I love Opuntia compressa.

I love Oppuntia compressa var. humifusa.

This is Chicago’s native cactus species. Yes, there is a native cactus species! You can see it growing wild in Hegewisch or cultivated in Rick Bayless’ urban garden.

Source: Missouri Botanical Garden

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I love hearing Lee Crooks.

If you watch TV or listen to the radio in the USA, you have probably heard Lee Crooks. As of this posting, you might hear him in national spots for  companies as diverse as Wrangler,  Argosy University, and Kohler in addition to narration on the Discovery Channel. Mr. Crooks also lent his voice to three Thomas the Tank Engine books.

If you live in Chicago or have used its public transit recently, you might also know Mr. Crooks best as the voice of the CTA. While I occasionally miss the old voice and style of the L announcements (watching tourists get a confused look as she announced, “This is Chicago” brought a few smiles to my face), Mr. Crooks isn’t too shabby. In fact, this video shows that he is a hard-working professional who loves his job. Plus, how great is it that the voice of the CTA actually rides the CTA?

I hope our trains will play his sonorous voice at every stop for many years.

I love Malort faces.

There is a Flickr pool devoted to them here, Buzzfeed has a list of them here, and John Hodgman wants you to make one.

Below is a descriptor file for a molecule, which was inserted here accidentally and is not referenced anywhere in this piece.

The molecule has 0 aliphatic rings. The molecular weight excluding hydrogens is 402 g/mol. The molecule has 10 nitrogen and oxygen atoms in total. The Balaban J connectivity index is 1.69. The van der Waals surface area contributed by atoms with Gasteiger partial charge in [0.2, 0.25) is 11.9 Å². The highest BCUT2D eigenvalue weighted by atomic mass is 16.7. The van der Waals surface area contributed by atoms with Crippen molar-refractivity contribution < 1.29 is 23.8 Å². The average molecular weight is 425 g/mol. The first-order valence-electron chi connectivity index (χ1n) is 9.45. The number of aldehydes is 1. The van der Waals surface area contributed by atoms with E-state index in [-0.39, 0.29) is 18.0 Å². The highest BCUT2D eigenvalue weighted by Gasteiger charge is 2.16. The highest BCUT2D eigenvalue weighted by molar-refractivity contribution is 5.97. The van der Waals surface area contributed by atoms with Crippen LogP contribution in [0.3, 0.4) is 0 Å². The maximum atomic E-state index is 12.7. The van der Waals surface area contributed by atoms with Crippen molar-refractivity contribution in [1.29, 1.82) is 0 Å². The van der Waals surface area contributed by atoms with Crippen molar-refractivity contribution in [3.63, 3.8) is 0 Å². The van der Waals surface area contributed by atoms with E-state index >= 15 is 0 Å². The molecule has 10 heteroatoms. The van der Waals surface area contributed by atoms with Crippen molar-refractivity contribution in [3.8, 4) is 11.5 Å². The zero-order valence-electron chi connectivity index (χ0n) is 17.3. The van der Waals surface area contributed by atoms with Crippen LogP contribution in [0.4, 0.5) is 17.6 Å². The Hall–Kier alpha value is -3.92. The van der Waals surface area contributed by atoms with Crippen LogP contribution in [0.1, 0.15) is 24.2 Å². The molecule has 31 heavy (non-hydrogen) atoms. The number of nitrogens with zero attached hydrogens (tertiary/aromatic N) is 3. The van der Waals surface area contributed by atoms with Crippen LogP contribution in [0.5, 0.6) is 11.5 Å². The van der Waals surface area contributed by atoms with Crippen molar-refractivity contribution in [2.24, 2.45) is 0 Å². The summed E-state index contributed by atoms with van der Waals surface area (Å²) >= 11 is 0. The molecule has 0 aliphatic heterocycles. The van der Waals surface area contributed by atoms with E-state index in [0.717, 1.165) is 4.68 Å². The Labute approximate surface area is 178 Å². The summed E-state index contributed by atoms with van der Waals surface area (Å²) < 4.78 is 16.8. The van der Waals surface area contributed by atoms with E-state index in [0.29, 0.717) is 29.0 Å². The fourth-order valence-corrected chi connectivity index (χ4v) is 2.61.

You might have some questions. What, exactly, is this stuff? Why is everybody making faces? Why are they drinking it if they know they are going to make a face?

Jeppson’s Malort is like absinthe’s black sheep of a cousin. Made from wormwood but without a charming anise flavor or an association with heavyweights of art and literature (who also happened to be heavyweight drinkers), Malort will likely never be sipped in cute cafes or called any kind of fairy. It is in a family of beverages called brännvin, which translates from Swedish to English as “burn-wine.” No, really, try it!

IMG_3513

Here is my Malort face.

 

My bartender described the flavor to me as the flavor you might get in your mouth if you pass out face-down on some chemically-treated grass. I found it reminiscent of hair spray with a furniture polish aftertaste. Allegedly it aids digestion after consumption of fatty foods, but I tried it mainly because I could, and for the novelty of the experience. You can only make a Malort face in or around Chicago, because you can only get Malort in and around Chicago.

Here are three of my favorite Malort faces.

From seriouseats.com.

From flickr.com.

From flickr.com.

Tip: when attempting to document a Malort face, wait a few seconds after the drinker finishes. The full force of the flavor takes a little time to manifest. Be a friend; offer some water.